Market Status: Czech Republic - Solar boom jeopardises the future of wind power

CZECH REPUBLIC: The Czech Republic added 43.75MW of wind capacity in 2009, taking its total to 192MW, and is unlikely to add more than 38MW in 2010.

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According to industry experts, the Czech wind energy sector is facing a number of threats that could explain the low projected growth for the coming year and seriously curtail development in the longer term.

One of the biggest immediate concerns is the booming expansion of the country's solar market. Photovoltaic installations in 2009 amounted to 400MW, nearly ten times that of wind. Some expect the solar total to have reached 1.5-2GW by the end of 2010, an explosion national wind energy association CSVE predicts could block connection of wind projects to the grid and force many to be abandoned.

Perhaps even more worrying are the potential consequences of a plan being considered to halt the solar boom. The Czech government wants to abolish the current 5% limit on the annual reduction to feed-in tariffs (FITs) enforceable by the regulatory office in a move that could take effect in 2011. Instead, a price cut of 25% could be imposed on renewables projects whose economic payback time is less than 11 years. Although the measure is aimed at slowing the growth of solar, a similar cut in tariffs for wind could result in the "total liquidation" of the Czech wind industry, the CSVE warns.

Meanwhile, the backdrop to all of this is a low level of political support for wind energy in the Czech Republic. In a report last November on the country's fulfilment of its target under the EU renewables directive, the Czech industry ministry described wind plants as "being more a source of problems than a competitive source of energy".

Negative perception

Without government backing, many authorities are wary of supporting wind projects, creating a negative attitude towards wind that acts as a barrier to new development, says energy company Cez. According to Cez spokesman Martin Schreier, other problems include widely held beliefs about the claimed negative impact of wind turbines on bird life and on television and radio signal reception, as well as on tourism and property prices.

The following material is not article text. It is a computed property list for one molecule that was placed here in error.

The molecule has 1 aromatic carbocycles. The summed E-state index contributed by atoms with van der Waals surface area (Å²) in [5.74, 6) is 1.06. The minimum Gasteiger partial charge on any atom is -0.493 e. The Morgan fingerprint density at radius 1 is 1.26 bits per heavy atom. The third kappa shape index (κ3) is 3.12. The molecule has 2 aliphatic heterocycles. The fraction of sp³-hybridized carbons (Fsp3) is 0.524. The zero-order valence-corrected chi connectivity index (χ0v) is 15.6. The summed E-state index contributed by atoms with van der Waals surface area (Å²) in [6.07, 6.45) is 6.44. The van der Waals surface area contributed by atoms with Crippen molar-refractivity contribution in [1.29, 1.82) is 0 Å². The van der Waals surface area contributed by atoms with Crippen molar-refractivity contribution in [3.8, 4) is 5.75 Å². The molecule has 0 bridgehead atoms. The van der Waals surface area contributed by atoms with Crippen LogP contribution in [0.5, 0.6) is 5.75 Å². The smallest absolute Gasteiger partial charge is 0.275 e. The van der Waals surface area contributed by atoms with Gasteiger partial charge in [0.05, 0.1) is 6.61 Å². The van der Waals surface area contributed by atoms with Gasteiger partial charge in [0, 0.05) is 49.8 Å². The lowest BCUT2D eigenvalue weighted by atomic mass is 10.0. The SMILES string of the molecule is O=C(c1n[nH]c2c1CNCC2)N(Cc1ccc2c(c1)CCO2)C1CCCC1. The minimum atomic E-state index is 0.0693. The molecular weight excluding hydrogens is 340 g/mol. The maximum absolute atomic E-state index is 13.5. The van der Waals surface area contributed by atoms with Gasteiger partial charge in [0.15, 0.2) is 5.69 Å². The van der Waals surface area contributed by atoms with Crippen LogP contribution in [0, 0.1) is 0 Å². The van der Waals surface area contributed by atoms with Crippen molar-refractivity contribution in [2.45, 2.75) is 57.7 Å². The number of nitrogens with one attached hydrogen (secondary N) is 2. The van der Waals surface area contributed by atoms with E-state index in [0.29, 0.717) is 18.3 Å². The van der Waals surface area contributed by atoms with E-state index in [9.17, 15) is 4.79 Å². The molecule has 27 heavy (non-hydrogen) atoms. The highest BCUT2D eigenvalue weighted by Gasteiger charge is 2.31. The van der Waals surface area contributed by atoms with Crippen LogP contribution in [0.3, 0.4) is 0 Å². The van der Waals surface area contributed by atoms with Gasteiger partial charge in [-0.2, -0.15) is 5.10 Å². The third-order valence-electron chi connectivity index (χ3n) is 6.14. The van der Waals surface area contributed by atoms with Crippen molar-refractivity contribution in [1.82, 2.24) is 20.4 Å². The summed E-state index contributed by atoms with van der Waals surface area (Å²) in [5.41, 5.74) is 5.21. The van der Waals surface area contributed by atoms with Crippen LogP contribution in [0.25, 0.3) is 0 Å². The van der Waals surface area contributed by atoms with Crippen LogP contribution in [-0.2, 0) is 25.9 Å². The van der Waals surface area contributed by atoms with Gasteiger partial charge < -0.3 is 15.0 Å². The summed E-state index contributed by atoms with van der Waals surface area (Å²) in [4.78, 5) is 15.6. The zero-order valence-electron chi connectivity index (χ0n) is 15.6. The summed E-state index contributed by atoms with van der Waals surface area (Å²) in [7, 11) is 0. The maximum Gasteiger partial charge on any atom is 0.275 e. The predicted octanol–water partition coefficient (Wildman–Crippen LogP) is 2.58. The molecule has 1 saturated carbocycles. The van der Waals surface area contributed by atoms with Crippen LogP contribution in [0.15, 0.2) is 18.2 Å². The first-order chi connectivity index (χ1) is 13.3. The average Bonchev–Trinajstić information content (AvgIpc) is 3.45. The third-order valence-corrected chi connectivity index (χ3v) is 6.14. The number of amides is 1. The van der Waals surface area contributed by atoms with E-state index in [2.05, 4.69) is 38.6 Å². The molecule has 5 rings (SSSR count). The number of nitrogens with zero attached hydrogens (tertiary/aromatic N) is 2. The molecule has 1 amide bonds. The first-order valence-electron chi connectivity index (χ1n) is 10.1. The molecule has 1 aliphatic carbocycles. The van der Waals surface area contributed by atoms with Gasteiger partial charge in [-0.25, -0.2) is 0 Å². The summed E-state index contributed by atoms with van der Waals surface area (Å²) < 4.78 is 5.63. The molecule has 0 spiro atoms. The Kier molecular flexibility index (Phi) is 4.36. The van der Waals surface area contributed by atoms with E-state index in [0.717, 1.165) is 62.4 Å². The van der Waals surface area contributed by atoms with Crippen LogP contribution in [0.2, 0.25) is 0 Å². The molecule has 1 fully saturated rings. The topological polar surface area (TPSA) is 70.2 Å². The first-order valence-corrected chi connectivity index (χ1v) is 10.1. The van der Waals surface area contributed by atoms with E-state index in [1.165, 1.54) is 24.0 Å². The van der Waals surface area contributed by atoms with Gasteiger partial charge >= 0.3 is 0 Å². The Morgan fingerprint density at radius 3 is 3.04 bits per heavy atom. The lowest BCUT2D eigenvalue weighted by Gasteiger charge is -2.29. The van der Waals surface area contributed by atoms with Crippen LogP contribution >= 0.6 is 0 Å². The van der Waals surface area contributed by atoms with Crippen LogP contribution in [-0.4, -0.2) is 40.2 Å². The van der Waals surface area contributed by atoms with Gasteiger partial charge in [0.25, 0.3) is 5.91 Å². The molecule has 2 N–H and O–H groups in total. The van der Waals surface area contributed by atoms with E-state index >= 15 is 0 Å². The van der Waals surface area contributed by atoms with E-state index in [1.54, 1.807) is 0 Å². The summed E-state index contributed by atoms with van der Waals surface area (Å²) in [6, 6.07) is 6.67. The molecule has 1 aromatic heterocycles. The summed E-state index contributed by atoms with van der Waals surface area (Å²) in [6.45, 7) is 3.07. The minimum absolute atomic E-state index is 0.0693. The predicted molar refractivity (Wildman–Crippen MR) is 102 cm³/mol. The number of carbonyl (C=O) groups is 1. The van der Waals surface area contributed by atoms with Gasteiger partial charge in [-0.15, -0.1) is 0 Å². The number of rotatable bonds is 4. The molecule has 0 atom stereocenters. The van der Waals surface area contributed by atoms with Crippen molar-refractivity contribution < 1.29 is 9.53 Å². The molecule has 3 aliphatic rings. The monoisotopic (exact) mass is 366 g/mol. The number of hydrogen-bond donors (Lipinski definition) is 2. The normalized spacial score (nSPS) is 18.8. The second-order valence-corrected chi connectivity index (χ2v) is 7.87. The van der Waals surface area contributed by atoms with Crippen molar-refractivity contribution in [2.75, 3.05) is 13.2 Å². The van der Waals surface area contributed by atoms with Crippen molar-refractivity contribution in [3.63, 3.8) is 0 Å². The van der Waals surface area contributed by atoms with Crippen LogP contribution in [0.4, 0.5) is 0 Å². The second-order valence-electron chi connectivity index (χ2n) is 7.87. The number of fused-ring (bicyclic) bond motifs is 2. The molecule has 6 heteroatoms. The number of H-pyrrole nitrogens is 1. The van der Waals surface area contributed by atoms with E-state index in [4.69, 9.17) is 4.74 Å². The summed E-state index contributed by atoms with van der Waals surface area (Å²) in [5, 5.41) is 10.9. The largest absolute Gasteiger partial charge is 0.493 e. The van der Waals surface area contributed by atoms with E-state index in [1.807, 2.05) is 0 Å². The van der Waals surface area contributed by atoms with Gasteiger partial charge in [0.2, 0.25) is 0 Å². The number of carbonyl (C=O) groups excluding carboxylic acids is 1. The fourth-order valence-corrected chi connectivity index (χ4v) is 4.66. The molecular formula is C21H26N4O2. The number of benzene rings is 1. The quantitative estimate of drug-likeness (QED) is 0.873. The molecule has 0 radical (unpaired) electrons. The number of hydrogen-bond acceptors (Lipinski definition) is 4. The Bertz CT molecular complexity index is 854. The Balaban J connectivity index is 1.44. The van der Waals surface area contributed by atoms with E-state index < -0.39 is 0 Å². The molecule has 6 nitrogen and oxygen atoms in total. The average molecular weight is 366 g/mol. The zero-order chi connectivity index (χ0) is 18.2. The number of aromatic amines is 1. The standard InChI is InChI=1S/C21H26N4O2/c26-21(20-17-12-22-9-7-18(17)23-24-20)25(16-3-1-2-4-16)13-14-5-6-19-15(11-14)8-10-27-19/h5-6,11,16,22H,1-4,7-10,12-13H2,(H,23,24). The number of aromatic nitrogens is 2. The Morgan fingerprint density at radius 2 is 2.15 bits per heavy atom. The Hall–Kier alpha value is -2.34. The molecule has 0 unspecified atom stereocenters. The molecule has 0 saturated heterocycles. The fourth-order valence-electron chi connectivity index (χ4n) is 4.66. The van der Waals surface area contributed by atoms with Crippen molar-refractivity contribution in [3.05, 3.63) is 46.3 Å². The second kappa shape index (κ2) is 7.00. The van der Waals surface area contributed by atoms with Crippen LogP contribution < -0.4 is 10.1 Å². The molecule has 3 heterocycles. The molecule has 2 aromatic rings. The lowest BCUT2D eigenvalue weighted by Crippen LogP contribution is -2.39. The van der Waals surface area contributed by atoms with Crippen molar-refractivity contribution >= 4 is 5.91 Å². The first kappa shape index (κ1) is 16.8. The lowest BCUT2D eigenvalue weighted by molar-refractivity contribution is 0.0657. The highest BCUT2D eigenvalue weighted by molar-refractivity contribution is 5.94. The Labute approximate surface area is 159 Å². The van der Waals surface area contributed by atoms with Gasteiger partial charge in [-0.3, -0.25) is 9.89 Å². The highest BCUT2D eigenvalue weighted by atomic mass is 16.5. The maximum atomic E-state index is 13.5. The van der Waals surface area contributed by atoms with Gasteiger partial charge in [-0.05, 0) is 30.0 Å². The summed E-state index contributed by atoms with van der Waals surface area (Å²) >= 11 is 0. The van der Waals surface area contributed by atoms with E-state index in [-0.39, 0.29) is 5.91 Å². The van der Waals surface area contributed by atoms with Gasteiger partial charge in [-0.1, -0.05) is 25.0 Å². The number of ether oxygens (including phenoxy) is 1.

Certainly, growth has been slow in recent years, climbing 34MW to 150MW in 2008, then up to 192MW last year. Of the 38MW expected in 2010, the largest project is likely to be Windenergie's Jindrichovice-Stara 9.2MW wind farm. Further ahead, the Czech wind fleet could reach 250MW by the end of 2011, with some larger projects in the pipeline for completion in 2012.

The future level of the FIT for wind energy will be key to the sector's growth. Wind power generators can choose between two support mechanisms: a fixed FIT or a green premium system. The feed-in tariff rate for 2010 has been set at CZK 2,230/MWh (EUR86/MWh), down 4.7% on 2009. If it is cut by another 5% next year, most projects will have problems with economic feasibility, says CSVE.

And although the green premium looks attractive, it too has its drawbacks. The premium is calculated as the FIT minus CZK 400 (EUR15) - therefore CZK 1,830/MWh (EUR70/MWh) in 2010 - added to the relevant wholesale market price for power, calculated as CZK 1,710 (EUR66) for 2010. The total payable thus comes to CZK 3,540/MWh (EUR136/MWh) - a great price, says CSVE, were it not for the fact that the green premium requires wind operators to accurately predict their output, something that is not feasible for small operators. Not only this, but banks prefer the certainty of a fixed FIT, CSVE adds.

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